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All he needs is to find her. First, he must remember who she is.
"Jenny Ashcroft's Meet Me in Bombay is a powerful, poignant and deeply emotional tale of love, mystery, loss and joy." (Kate Furnivall, New York Times best-selling author)
It's New Year's Eve in Bombay, 1913, and Madeline Bright, new to the sweltering heat of colonial India, is yearning for all she has left behind in England. Then, at the stroke of midnight, Maddy meets Luke Devereaux, and as the year changes, so do both their lives.
Bold and charismatic, Luke opens her eyes to the wonders of Bombay, while Maddy's beauty and vivacity captures his heart. Only her mother disapproves, preferring the devoted Guy Bowen as a match for her daughter.
But while Maddy and Luke are falling in love, the world is falling apart. World War I is on the horizon, and Luke will be given no choice but to fight. They will be continents apart, separated by danger and devastating loss, but bound by Luke's promise that they will meet again in Bombay.
A Macmillan Audio production from St. Martin's Press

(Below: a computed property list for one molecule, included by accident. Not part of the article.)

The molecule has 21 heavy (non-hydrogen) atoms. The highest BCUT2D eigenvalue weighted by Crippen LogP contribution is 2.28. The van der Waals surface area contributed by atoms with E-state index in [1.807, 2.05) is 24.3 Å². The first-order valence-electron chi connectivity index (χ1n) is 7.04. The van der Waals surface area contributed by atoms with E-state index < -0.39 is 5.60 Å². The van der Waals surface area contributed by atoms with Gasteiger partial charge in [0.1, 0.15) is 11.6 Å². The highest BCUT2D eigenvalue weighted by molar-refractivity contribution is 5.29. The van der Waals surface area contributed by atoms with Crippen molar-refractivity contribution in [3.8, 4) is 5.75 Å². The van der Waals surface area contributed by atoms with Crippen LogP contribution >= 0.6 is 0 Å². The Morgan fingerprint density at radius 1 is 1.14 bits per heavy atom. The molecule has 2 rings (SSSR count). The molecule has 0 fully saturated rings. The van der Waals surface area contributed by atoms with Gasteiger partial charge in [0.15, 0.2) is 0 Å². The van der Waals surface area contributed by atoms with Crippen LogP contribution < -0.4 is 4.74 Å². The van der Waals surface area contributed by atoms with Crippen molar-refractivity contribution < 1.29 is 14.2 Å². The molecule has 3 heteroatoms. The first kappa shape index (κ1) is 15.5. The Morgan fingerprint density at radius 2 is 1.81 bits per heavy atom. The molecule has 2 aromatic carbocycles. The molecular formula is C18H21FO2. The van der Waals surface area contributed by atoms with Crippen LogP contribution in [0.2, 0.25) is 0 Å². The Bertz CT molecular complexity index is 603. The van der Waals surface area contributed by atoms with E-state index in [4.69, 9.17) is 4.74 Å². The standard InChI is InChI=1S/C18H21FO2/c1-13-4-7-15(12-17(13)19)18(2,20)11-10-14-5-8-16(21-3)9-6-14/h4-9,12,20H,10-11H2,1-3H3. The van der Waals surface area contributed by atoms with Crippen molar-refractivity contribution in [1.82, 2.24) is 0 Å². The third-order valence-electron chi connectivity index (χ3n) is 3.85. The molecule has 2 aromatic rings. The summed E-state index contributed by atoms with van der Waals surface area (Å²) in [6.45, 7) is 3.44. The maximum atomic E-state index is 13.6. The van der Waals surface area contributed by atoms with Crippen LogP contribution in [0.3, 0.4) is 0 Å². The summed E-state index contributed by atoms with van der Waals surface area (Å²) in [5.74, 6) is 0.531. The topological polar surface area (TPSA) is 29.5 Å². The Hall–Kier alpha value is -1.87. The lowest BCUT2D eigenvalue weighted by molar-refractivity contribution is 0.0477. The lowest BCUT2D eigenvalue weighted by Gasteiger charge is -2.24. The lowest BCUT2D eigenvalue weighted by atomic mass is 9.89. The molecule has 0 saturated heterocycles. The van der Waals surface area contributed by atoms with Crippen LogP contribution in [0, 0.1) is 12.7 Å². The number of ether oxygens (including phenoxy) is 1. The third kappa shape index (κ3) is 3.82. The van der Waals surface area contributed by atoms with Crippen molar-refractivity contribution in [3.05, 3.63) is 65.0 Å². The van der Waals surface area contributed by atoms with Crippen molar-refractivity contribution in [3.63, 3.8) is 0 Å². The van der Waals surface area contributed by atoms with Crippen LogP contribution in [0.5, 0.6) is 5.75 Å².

What listeners say about Meet Me in BombayAverage Customer Ratings
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- Amazon Customer
I had hopes that this would be a historical romance where the author would take advantage of the setting to create an inclusive story that showed a full picture of the British Raj. The beginning of the story lent an opening that seemed like it would lead the main character on a path of discovery of the true impact of British rule, her role and her family’s role in that, and provide a way for the author to give a lot of historical info and context. Unfortunately that opportunity was not developed and quickly dropped completely in preference of the romantic / love-triangle story line. There were no Indian characters of significance to the story where it would have been so easy to do so and the historical relevance of the setting wasn’t even fully utilised in the story. Given how it was written, this story could have been set anywhere at any time. Besides that, the romance / love-triangle situation itself was so drawn out with whole scenes being repeated at times in the book. Furthermore, the main character is frustratingly boring and a push-over, making her very difficult to like or root for. She was written as a woman who simply allowed her life to happen to her and never took control or spoke up throughout the story. What a disappointing “heroine”. I felt like overall this just missed the mark and the author really missed so many opportunities to make the story more interesting, nuanced, inclusive, and the main character more engaging as a strong female lead.
Charming love story
It’s a lovely love story but not sure why it was set in India. Everyone involved was British so could have easily been in Britain. There was hardly any Indian history provided. Was an odd choice for the setting.